What went wrong?
The terrorists who attacked the IAF base in Pathankot came in groups of four and two and the bigger group was ticked off by their Pakistani handler as to why they have fallen behind in reaching the target when their accomplices had already entered the complex.
Official sources while giving this information today said two gunmen from the group of six Pakistani terrorists might have entered Pathankot air base in Punjab before a state Police SP was kidnapped by them and much before an alert was sounded about their presence in the area.
There is “high probability” that at least two terrorists have entered the Indian Air Force base before Punjab Police SP Salwinder Singh, his jeweller friend Rajesh Verma and Singh’s cook was kidnapped along with an SUV on December 31, the sources said.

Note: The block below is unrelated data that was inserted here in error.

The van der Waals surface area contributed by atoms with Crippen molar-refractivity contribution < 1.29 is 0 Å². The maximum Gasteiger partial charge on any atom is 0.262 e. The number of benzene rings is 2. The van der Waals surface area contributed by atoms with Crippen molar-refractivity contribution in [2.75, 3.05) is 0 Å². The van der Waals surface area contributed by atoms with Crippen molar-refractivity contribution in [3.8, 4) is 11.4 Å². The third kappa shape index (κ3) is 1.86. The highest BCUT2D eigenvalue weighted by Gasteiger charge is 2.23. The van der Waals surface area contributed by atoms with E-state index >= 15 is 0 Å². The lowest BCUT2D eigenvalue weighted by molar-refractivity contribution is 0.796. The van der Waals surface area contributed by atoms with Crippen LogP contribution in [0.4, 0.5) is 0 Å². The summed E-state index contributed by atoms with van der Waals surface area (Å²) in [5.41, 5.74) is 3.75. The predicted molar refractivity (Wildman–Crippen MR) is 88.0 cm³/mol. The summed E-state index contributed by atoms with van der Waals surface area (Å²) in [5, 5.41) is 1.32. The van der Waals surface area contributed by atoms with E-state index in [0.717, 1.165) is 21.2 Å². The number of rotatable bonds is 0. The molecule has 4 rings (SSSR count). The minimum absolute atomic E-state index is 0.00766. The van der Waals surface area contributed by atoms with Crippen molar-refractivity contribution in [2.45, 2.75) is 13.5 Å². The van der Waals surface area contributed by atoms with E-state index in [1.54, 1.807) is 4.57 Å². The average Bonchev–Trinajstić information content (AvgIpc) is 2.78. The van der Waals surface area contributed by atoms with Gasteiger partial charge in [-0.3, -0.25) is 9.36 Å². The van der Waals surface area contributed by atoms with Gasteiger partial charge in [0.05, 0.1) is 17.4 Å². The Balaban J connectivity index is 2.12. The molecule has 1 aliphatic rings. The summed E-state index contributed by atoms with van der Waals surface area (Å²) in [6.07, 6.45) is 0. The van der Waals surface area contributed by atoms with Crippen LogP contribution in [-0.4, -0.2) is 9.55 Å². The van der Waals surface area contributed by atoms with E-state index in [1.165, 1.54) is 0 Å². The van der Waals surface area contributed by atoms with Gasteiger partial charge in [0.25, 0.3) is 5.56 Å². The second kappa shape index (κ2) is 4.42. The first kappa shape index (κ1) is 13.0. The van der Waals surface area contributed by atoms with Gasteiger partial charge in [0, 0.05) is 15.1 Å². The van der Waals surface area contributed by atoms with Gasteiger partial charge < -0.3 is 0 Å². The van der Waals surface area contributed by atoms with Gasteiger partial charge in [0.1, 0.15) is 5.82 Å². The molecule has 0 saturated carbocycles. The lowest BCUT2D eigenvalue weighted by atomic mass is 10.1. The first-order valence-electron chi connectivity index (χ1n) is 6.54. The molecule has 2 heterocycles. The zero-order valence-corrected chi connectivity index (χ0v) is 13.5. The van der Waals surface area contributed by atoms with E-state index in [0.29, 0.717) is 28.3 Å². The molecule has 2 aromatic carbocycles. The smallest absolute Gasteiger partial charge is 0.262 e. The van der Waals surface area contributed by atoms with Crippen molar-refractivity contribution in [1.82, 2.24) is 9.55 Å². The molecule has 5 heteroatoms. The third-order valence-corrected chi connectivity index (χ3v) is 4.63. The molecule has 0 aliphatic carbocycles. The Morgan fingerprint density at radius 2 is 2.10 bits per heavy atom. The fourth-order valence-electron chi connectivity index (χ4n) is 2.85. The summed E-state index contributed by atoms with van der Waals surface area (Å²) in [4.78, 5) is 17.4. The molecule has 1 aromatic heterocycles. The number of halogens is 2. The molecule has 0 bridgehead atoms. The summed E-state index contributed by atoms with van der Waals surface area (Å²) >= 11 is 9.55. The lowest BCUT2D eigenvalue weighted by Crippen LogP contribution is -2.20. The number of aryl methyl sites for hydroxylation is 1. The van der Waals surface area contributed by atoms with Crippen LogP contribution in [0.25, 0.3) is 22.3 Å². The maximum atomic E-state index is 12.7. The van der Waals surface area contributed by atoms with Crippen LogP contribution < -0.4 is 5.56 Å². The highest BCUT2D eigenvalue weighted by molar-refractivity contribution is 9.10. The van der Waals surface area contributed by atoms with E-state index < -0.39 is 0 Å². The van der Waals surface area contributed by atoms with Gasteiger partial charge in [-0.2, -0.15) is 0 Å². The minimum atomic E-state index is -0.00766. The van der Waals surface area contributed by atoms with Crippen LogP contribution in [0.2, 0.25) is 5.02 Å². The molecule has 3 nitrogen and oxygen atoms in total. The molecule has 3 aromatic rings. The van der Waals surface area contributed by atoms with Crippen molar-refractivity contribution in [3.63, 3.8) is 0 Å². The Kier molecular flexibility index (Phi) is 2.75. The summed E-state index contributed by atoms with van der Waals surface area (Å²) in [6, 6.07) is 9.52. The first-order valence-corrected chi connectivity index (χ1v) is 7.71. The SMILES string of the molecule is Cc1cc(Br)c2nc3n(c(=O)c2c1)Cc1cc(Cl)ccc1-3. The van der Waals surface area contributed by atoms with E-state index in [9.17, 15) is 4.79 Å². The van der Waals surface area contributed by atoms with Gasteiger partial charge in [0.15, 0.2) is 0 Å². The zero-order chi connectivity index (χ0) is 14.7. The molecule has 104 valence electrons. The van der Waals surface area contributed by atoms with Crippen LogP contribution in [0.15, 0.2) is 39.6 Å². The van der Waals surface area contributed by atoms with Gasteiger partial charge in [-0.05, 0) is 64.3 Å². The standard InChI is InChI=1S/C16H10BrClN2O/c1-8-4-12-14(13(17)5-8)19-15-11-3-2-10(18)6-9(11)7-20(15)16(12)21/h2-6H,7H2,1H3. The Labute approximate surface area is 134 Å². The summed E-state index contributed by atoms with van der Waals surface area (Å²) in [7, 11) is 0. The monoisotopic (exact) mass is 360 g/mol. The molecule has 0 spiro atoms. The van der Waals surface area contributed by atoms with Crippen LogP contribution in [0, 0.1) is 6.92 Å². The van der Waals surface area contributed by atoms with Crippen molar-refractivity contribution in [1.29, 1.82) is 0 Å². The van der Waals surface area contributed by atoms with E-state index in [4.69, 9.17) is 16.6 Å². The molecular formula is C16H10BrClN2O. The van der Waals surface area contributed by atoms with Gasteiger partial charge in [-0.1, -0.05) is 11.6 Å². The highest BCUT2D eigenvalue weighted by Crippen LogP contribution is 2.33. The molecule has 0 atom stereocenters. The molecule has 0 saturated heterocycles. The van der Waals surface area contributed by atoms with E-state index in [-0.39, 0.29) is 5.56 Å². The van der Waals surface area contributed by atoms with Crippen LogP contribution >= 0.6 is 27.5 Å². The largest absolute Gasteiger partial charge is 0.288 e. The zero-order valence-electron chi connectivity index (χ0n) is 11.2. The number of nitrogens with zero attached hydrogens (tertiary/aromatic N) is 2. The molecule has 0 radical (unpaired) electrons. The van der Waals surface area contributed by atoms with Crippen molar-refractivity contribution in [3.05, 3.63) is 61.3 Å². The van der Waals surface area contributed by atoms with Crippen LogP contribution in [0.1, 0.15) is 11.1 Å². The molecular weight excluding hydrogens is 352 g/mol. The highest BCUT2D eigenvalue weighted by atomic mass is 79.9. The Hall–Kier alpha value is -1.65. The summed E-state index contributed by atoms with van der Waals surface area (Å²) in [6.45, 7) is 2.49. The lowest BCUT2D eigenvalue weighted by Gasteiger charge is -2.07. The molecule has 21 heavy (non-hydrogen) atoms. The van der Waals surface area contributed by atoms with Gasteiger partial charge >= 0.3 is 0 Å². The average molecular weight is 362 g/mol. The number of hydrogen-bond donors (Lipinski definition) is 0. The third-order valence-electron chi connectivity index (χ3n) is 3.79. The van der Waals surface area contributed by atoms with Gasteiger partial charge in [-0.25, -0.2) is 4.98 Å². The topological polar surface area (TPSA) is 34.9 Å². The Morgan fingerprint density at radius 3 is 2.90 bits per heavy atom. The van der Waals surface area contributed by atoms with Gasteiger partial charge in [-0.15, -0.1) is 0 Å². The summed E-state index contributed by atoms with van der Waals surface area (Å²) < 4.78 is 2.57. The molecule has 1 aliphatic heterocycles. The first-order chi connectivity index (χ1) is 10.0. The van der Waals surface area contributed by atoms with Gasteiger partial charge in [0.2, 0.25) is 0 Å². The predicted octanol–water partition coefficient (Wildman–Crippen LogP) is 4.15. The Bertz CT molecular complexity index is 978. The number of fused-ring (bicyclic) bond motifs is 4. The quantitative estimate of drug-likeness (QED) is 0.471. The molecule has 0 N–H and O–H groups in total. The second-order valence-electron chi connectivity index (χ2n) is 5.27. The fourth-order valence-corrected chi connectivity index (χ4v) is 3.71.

Verma, whose throat was slit but survived, told his interrogators that he had heard the four terrorists, who boarded the vehicle after hijacking it, talking to their handlers, believed to be in Pakistan.
The handler apparently ticked off the four terrorists saying why they could not enter the air base as two other terrorists have already reached the target to carry out the attack last Saturday.
The four terrorists told their handlers that they were on their way but could not reach the base as there were several police pickets on the way, according to details of investigations.
There is also possibility of these four terrorists entered the Pathankot air base in the morning of January 1, much before an alarm was sounded in the area to secure all vital installations later in the evening of that day, sources said.
The hijacked vehicle was also found near the air base. Crucial hours were lost in verifying the Punjab Police SP’s claims that he was kidnapped along with two others by the terrorists.
Sources said that police officers whom the SP had informed about the terrorists initially did not take him seriously due to his “dubious past”, thus leading to some crucial hours being lost.